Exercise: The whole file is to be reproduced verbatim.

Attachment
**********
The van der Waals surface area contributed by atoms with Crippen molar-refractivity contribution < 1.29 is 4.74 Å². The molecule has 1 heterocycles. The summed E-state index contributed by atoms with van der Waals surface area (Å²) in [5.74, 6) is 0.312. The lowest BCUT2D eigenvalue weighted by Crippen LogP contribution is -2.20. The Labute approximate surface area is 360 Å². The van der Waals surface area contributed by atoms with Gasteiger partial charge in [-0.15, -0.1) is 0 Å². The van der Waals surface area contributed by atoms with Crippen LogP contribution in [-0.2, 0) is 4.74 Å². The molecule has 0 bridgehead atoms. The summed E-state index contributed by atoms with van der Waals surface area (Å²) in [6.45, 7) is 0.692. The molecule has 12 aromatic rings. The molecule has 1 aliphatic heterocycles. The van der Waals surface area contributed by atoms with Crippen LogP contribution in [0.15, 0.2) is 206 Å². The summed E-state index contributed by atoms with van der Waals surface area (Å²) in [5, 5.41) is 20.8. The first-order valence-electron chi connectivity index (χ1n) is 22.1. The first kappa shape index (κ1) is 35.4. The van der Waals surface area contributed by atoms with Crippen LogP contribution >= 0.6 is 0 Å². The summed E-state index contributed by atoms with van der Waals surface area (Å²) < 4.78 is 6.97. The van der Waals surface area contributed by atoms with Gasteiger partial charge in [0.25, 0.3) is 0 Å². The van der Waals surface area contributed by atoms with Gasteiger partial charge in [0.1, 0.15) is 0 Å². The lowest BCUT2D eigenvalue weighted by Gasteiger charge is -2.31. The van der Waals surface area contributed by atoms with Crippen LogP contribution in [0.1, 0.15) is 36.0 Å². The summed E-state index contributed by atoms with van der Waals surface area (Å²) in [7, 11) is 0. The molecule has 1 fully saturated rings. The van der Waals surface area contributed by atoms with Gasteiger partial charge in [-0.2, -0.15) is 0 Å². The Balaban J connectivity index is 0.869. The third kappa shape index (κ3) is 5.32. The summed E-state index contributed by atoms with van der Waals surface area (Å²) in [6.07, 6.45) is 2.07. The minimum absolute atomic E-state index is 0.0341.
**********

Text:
The van der Waals surface area contributed by atoms with Crippen molar-refractivity contribution < 1.29 is 4.74 Å². The molecule has 1 heterocycles. The summed E-state index contributed by atoms with van der Waals surface area (Å²) in [5.74, 6) is 0.312. The lowest BCUT2D eigenvalue weighted by Crippen LogP contribution is -2.20. The Labute approximate surface area is 360 Å². The van der Waals surface area contributed by atoms with Gasteiger partial charge in [-0.15, -0.1) is 0 Å². The van der Waals surface area contributed by atoms with Crippen LogP contribution in [-0.2, 0) is 4.74 Å². The molecule has 0 bridgehead atoms. The summed E-state index contributed by atoms with van der Waals surface area (Å²) in [6.45, 7) is 0.692. The molecule has 12 aromatic rings. The molecule has 1 aliphatic heterocycles. The van der Waals surface area contributed by atoms with Crippen LogP contribution in [0.15, 0.2) is 206 Å². The summed E-state index contributed by atoms with van der Waals surface area (Å²) in [5, 5.41) is 20.8. The first-order valence-electron chi connectivity index (χ1n) is 22.1. The first kappa shape index (κ1) is 35.4. The van der Waals surface area contributed by atoms with Crippen LogP contribution >= 0.6 is 0 Å². The summed E-state index contributed by atoms with van der Waals surface area (Å²) < 4.78 is 6.97. The van der Waals surface area contributed by atoms with Gasteiger partial charge in [0.25, 0.3) is 0 Å². The van der Waals surface area contributed by atoms with Gasteiger partial charge in [0.1, 0.15) is 0 Å². The lowest BCUT2D eigenvalue weighted by Gasteiger charge is -2.31. The van der Waals surface area contributed by atoms with Crippen LogP contribution in [0.1, 0.15) is 36.0 Å². The summed E-state index contributed by atoms with van der Waals surface area (Å²) in [7, 11) is 0. The molecule has 1 fully saturated rings. The van der Waals surface area contributed by atoms with Gasteiger partial charge in [-0.2, -0.15) is 0 Å². The Balaban J connectivity index is 0.869. The third kappa shape index (κ3) is 5.32. The summed E-state index contributed by atoms with van der Waals surface area (Å²) in [6.07, 6.45) is 2.07. The minimum absolute atomic E-state index is 0.0341.